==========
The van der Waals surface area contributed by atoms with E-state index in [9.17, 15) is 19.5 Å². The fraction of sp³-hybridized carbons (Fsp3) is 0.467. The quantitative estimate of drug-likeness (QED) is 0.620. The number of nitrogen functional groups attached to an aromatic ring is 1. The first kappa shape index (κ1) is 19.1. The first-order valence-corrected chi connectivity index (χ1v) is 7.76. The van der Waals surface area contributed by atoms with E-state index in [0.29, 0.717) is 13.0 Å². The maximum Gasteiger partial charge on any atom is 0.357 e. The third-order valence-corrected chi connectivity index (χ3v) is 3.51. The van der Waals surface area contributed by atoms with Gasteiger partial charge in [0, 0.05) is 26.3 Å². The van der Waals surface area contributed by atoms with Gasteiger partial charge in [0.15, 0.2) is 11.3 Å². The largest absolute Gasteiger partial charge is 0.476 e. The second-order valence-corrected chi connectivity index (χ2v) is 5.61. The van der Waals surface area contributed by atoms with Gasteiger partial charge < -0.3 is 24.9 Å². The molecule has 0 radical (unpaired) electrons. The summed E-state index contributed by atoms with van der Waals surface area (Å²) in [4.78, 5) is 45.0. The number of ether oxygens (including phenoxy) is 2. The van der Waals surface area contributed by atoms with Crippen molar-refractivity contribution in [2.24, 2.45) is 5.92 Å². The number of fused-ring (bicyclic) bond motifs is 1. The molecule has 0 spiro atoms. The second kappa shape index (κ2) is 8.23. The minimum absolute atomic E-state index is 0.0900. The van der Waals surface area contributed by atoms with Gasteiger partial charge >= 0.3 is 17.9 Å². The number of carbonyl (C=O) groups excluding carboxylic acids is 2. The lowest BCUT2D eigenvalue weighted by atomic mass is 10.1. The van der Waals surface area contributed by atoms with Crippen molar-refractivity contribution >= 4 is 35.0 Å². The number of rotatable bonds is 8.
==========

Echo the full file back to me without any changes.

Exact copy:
The van der Waals surface area contributed by atoms with E-state index in [9.17, 15) is 19.5 Å². The fraction of sp³-hybridized carbons (Fsp3) is 0.467. The quantitative estimate of drug-likeness (QED) is 0.620. The number of nitrogen functional groups attached to an aromatic ring is 1. The first kappa shape index (κ1) is 19.1. The first-order valence-corrected chi connectivity index (χ1v) is 7.76. The van der Waals surface area contributed by atoms with E-state index in [0.29, 0.717) is 13.0 Å². The maximum Gasteiger partial charge on any atom is 0.357 e. The third-order valence-corrected chi connectivity index (χ3v) is 3.51. The van der Waals surface area contributed by atoms with Gasteiger partial charge in [0, 0.05) is 26.3 Å². The van der Waals surface area contributed by atoms with Gasteiger partial charge in [0.15, 0.2) is 11.3 Å². The largest absolute Gasteiger partial charge is 0.476 e. The second-order valence-corrected chi connectivity index (χ2v) is 5.61. The van der Waals surface area contributed by atoms with Gasteiger partial charge < -0.3 is 24.9 Å². The molecule has 0 radical (unpaired) electrons. The summed E-state index contributed by atoms with van der Waals surface area (Å²) in [4.78, 5) is 45.0. The number of ether oxygens (including phenoxy) is 2. The van der Waals surface area contributed by atoms with Crippen molar-refractivity contribution in [2.24, 2.45) is 5.92 Å². The number of fused-ring (bicyclic) bond motifs is 1. The molecule has 0 spiro atoms. The second kappa shape index (κ2) is 8.23. The minimum absolute atomic E-state index is 0.0900. The van der Waals surface area contributed by atoms with Gasteiger partial charge >= 0.3 is 17.9 Å². The number of carbonyl (C=O) groups excluding carboxylic acids is 2. The lowest BCUT2D eigenvalue weighted by atomic mass is 10.1. The van der Waals surface area contributed by atoms with Crippen molar-refractivity contribution >= 4 is 35.0 Å². The number of rotatable bonds is 8.